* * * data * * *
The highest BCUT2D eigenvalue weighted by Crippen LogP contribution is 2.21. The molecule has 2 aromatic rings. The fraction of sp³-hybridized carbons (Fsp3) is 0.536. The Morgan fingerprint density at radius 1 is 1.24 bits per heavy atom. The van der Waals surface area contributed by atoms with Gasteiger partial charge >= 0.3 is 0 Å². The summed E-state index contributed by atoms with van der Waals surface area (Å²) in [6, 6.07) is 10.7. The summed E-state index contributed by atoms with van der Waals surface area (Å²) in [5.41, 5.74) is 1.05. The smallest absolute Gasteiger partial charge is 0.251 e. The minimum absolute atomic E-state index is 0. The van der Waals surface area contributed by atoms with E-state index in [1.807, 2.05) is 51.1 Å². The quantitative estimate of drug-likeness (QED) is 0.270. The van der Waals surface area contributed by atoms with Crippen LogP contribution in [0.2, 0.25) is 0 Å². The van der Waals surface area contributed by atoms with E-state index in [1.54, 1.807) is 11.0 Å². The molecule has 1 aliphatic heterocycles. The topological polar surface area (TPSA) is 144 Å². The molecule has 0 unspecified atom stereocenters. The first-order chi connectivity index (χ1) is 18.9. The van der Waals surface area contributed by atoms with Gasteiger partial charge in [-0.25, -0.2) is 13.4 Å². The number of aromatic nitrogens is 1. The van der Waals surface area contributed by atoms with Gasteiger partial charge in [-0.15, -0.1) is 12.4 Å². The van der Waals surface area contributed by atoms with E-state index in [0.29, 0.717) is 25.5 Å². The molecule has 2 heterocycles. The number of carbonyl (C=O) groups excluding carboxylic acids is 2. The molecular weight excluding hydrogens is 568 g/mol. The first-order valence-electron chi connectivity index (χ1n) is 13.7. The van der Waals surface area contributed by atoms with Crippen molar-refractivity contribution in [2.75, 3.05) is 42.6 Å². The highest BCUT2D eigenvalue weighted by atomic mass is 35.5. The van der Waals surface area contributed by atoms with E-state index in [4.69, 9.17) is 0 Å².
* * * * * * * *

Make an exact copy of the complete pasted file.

The highest BCUT2D eigenvalue weighted by Crippen LogP contribution is 2.21. The molecule has 2 aromatic rings. The fraction of sp³-hybridized carbons (Fsp3) is 0.536. The Morgan fingerprint density at radius 1 is 1.24 bits per heavy atom. The van der Waals surface area contributed by atoms with Gasteiger partial charge >= 0.3 is 0 Å². The summed E-state index contributed by atoms with van der Waals surface area (Å²) in [6, 6.07) is 10.7. The summed E-state index contributed by atoms with van der Waals surface area (Å²) in [5.41, 5.74) is 1.05. The smallest absolute Gasteiger partial charge is 0.251 e. The minimum absolute atomic E-state index is 0. The van der Waals surface area contributed by atoms with E-state index in [1.807, 2.05) is 51.1 Å². The quantitative estimate of drug-likeness (QED) is 0.270. The van der Waals surface area contributed by atoms with Crippen LogP contribution in [0.2, 0.25) is 0 Å². The van der Waals surface area contributed by atoms with E-state index in [1.54, 1.807) is 11.0 Å². The molecule has 1 aliphatic heterocycles. The topological polar surface area (TPSA) is 144 Å². The molecule has 0 unspecified atom stereocenters. The first-order chi connectivity index (χ1) is 18.9. The van der Waals surface area contributed by atoms with Gasteiger partial charge in [-0.25, -0.2) is 13.4 Å². The number of aromatic nitrogens is 1. The van der Waals surface area contributed by atoms with Gasteiger partial charge in [-0.15, -0.1) is 12.4 Å². The van der Waals surface area contributed by atoms with E-state index in [0.29, 0.717) is 25.5 Å². The molecule has 2 heterocycles. The number of carbonyl (C=O) groups excluding carboxylic acids is 2. The molecular weight excluding hydrogens is 568 g/mol. The first-order valence-electron chi connectivity index (χ1n) is 13.7. The van der Waals surface area contributed by atoms with Crippen molar-refractivity contribution in [2.75, 3.05) is 42.6 Å². The highest BCUT2D eigenvalue weighted by atomic mass is 35.5. The van der Waals surface area contributed by atoms with E-state index in [4.69, 9.17) is 0 Å².